The peak season is approaching, a new tour operator has launched – Surreal Holidays – and TAT has switched its marketing focus from chic hotels and resorts to value. A Post Office survey recently named Thailand the cheapest long-haul destination for 2009, with prices lower than South Africa, Malaysia and Kenya.
TAT’s plans may seem ambitious given the UK’s economic forecast: 0.7% growth in 2010, 2.2% in 2011, 3.2% in 2012, and 3.4% in 2013, but as Oxford Economics chairman John Walker pointed out to Visit USA: “Be very cautious about believing what an economist tells you.”
Will the UK’s recovery outpace the rest of the world?
- The UK’s monetary policy response has been more aggressive than the rest of the eurozone – cutting interest rates and bailing out banks.
- The UK has benefited from lower interest rates.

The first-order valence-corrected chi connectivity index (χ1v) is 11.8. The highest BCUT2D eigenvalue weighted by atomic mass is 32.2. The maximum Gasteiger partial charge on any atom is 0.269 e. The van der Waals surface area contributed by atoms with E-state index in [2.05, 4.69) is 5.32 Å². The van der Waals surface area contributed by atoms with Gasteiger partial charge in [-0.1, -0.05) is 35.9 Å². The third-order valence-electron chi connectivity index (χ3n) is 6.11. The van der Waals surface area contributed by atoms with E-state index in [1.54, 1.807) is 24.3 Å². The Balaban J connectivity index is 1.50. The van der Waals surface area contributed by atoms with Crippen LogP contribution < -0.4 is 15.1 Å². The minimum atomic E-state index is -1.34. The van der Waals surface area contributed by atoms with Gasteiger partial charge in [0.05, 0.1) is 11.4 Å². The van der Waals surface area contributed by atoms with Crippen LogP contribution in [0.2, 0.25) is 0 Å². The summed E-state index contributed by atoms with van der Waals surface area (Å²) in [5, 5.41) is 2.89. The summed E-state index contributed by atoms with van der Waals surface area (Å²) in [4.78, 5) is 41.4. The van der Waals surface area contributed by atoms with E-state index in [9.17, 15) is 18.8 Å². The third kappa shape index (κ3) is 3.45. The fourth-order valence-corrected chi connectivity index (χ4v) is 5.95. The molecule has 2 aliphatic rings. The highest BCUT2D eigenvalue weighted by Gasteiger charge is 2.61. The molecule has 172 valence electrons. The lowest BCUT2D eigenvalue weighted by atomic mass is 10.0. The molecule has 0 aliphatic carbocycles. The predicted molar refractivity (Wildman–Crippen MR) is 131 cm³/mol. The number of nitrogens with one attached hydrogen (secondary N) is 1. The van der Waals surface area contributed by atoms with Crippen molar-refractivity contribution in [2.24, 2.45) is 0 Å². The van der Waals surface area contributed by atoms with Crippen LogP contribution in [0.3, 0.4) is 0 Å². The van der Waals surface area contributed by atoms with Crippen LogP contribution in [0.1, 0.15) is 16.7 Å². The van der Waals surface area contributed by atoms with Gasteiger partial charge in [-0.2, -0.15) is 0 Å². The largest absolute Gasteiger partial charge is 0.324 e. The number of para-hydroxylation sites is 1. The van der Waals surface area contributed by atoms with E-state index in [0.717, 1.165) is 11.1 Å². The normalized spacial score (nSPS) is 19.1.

- UK consumers typically have higher levels of wealth than counterparts in the US, Germany and France.
- A weaker sterling has boosted export competitiveness.
- Stock levels have been cut aggressively.
- Our fiscal stimulus measures (investing in public work projects) have been smaller than those in the US, Germany and Japan. And we have a bigger budget deficit.
- We also have more consumer debt compared with the US, Germany and France.
- The fall in wealth will be noticeable due to the fall in property prices.
- Trade is weak. The export market is smaller and we rely less on manufacturing than the US, France, Germany or Italy.
- Demand is likely to stay weak due to tax rises, more unemployment, and decline in consumer confidence. Borrowing is likely to remain difficult.
Source: Oxford Economics